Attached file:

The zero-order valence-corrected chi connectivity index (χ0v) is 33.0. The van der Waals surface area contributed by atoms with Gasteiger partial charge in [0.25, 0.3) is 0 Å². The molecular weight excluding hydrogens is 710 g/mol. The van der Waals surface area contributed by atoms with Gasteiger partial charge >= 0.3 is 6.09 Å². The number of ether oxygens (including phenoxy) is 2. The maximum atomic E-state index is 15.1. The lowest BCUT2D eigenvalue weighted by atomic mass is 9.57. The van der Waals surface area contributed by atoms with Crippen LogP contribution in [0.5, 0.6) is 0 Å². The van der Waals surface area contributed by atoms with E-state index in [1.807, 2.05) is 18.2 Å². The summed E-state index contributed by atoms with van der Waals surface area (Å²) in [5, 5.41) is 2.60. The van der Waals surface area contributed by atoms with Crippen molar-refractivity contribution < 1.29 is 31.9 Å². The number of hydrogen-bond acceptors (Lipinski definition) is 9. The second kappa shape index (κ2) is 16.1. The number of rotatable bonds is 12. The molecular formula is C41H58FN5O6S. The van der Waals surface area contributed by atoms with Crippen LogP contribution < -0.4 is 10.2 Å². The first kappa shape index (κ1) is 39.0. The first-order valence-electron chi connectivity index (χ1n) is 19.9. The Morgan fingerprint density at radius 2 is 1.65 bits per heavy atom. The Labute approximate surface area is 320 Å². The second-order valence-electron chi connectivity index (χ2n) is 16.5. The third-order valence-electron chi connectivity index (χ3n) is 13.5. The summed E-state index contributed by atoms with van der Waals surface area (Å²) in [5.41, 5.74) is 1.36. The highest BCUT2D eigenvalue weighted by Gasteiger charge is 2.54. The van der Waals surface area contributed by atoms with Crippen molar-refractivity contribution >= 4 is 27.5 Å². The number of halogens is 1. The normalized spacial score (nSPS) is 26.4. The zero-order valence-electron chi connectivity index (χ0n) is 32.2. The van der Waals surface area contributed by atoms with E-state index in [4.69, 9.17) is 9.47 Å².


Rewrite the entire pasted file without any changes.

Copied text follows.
The zero-order valence-corrected chi connectivity index (χ0v) is 33.0. The van der Waals surface area contributed by atoms with Gasteiger partial charge in [0.25, 0.3) is 0 Å². The molecular weight excluding hydrogens is 710 g/mol. The van der Waals surface area contributed by atoms with Gasteiger partial charge >= 0.3 is 6.09 Å². The number of ether oxygens (including phenoxy) is 2. The maximum atomic E-state index is 15.1. The lowest BCUT2D eigenvalue weighted by atomic mass is 9.57. The van der Waals surface area contributed by atoms with Crippen LogP contribution in [0.5, 0.6) is 0 Å². The van der Waals surface area contributed by atoms with E-state index in [1.807, 2.05) is 18.2 Å². The summed E-state index contributed by atoms with van der Waals surface area (Å²) in [5, 5.41) is 2.60. The van der Waals surface area contributed by atoms with Crippen molar-refractivity contribution < 1.29 is 31.9 Å². The number of hydrogen-bond acceptors (Lipinski definition) is 9. The second kappa shape index (κ2) is 16.1. The number of rotatable bonds is 12. The molecular formula is C41H58FN5O6S. The van der Waals surface area contributed by atoms with Crippen LogP contribution < -0.4 is 10.2 Å². The first kappa shape index (κ1) is 39.0. The first-order valence-electron chi connectivity index (χ1n) is 19.9. The Morgan fingerprint density at radius 2 is 1.65 bits per heavy atom. The Labute approximate surface area is 320 Å². The second-order valence-electron chi connectivity index (χ2n) is 16.5. The third-order valence-electron chi connectivity index (χ3n) is 13.5. The summed E-state index contributed by atoms with van der Waals surface area (Å²) in [5.41, 5.74) is 1.36. The highest BCUT2D eigenvalue weighted by Gasteiger charge is 2.54. The van der Waals surface area contributed by atoms with Crippen molar-refractivity contribution >= 4 is 27.5 Å². The number of halogens is 1. The normalized spacial score (nSPS) is 26.4. The zero-order valence-electron chi connectivity index (χ0n) is 32.2. The van der Waals surface area contributed by atoms with E-state index in [4.69, 9.17) is 9.47 Å².